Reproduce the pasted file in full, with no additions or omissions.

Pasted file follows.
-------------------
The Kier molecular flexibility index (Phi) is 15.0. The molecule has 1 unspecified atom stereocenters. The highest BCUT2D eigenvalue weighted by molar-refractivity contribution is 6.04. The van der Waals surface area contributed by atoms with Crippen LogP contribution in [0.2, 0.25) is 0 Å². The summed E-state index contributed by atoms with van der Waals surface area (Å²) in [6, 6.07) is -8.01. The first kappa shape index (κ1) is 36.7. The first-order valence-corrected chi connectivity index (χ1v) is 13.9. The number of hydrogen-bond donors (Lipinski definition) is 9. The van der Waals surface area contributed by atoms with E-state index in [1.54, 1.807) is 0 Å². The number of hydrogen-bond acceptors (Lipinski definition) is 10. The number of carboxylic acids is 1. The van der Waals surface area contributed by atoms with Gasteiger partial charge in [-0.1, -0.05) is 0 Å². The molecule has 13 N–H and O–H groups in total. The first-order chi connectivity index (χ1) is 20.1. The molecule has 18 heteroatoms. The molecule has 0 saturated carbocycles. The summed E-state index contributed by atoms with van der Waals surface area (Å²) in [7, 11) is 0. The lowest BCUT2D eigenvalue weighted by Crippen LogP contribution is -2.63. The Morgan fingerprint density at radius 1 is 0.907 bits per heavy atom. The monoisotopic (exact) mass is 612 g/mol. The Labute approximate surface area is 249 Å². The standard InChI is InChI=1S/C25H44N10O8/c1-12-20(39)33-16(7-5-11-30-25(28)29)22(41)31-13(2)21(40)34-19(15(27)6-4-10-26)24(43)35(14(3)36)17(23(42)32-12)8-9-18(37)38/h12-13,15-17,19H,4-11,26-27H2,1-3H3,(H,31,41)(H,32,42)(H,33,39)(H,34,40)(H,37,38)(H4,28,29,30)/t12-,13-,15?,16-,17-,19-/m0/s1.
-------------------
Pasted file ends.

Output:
The Kier molecular flexibility index (Phi) is 15.0. The molecule has 1 unspecified atom stereocenters. The highest BCUT2D eigenvalue weighted by molar-refractivity contribution is 6.04. The van der Waals surface area contributed by atoms with Crippen LogP contribution in [0.2, 0.25) is 0 Å². The summed E-state index contributed by atoms with van der Waals surface area (Å²) in [6, 6.07) is -8.01. The first kappa shape index (κ1) is 36.7. The first-order valence-corrected chi connectivity index (χ1v) is 13.9. The number of hydrogen-bond donors (Lipinski definition) is 9. The van der Waals surface area contributed by atoms with E-state index in [1.54, 1.807) is 0 Å². The number of hydrogen-bond acceptors (Lipinski definition) is 10. The number of carboxylic acids is 1. The van der Waals surface area contributed by atoms with Gasteiger partial charge in [-0.1, -0.05) is 0 Å². The molecule has 13 N–H and O–H groups in total. The first-order chi connectivity index (χ1) is 20.1. The molecule has 18 heteroatoms. The molecule has 0 saturated carbocycles. The summed E-state index contributed by atoms with van der Waals surface area (Å²) in [7, 11) is 0. The lowest BCUT2D eigenvalue weighted by Crippen LogP contribution is -2.63. The Morgan fingerprint density at radius 1 is 0.907 bits per heavy atom. The monoisotopic (exact) mass is 612 g/mol. The Labute approximate surface area is 249 Å². The standard InChI is InChI=1S/C25H44N10O8/c1-12-20(39)33-16(7-5-11-30-25(28)29)22(41)31-13(2)21(40)34-19(15(27)6-4-10-26)24(43)35(14(3)36)17(23(42)32-12)8-9-18(37)38/h12-13,15-17,19H,4-11,26-27H2,1-3H3,(H,31,41)(H,32,42)(H,33,39)(H,34,40)(H,37,38)(H4,28,29,30)/t12-,13-,15?,16-,17-,19-/m0/s1.